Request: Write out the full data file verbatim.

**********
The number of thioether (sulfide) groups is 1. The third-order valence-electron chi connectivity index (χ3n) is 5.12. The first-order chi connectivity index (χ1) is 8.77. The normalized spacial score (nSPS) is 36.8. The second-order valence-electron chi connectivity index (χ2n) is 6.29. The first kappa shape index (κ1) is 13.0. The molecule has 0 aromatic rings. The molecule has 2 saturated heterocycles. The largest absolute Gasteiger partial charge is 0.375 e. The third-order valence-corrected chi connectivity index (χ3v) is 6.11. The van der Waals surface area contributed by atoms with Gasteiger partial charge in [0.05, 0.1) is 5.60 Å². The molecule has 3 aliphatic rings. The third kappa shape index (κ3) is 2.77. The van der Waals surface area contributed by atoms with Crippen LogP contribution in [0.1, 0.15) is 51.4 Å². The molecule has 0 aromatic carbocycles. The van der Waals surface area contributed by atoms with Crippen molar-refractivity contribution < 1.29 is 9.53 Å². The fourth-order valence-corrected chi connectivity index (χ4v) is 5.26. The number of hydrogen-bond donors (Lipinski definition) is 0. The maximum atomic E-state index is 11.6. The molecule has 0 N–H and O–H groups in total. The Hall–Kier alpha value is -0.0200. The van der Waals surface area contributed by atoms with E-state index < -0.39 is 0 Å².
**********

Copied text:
The number of thioether (sulfide) groups is 1. The third-order valence-electron chi connectivity index (χ3n) is 5.12. The first-order chi connectivity index (χ1) is 8.77. The normalized spacial score (nSPS) is 36.8. The second-order valence-electron chi connectivity index (χ2n) is 6.29. The first kappa shape index (κ1) is 13.0. The molecule has 0 aromatic rings. The molecule has 2 saturated heterocycles. The largest absolute Gasteiger partial charge is 0.375 e. The third-order valence-corrected chi connectivity index (χ3v) is 6.11. The van der Waals surface area contributed by atoms with Gasteiger partial charge in [0.05, 0.1) is 5.60 Å². The molecule has 3 aliphatic rings. The third kappa shape index (κ3) is 2.77. The van der Waals surface area contributed by atoms with Crippen LogP contribution in [0.1, 0.15) is 51.4 Å². The molecule has 0 aromatic carbocycles. The van der Waals surface area contributed by atoms with Crippen molar-refractivity contribution < 1.29 is 9.53 Å². The fourth-order valence-corrected chi connectivity index (χ4v) is 5.26. The number of hydrogen-bond donors (Lipinski definition) is 0. The maximum atomic E-state index is 11.6. The molecule has 0 N–H and O–H groups in total. The Hall–Kier alpha value is -0.0200. The van der Waals surface area contributed by atoms with E-state index < -0.39 is 0 Å².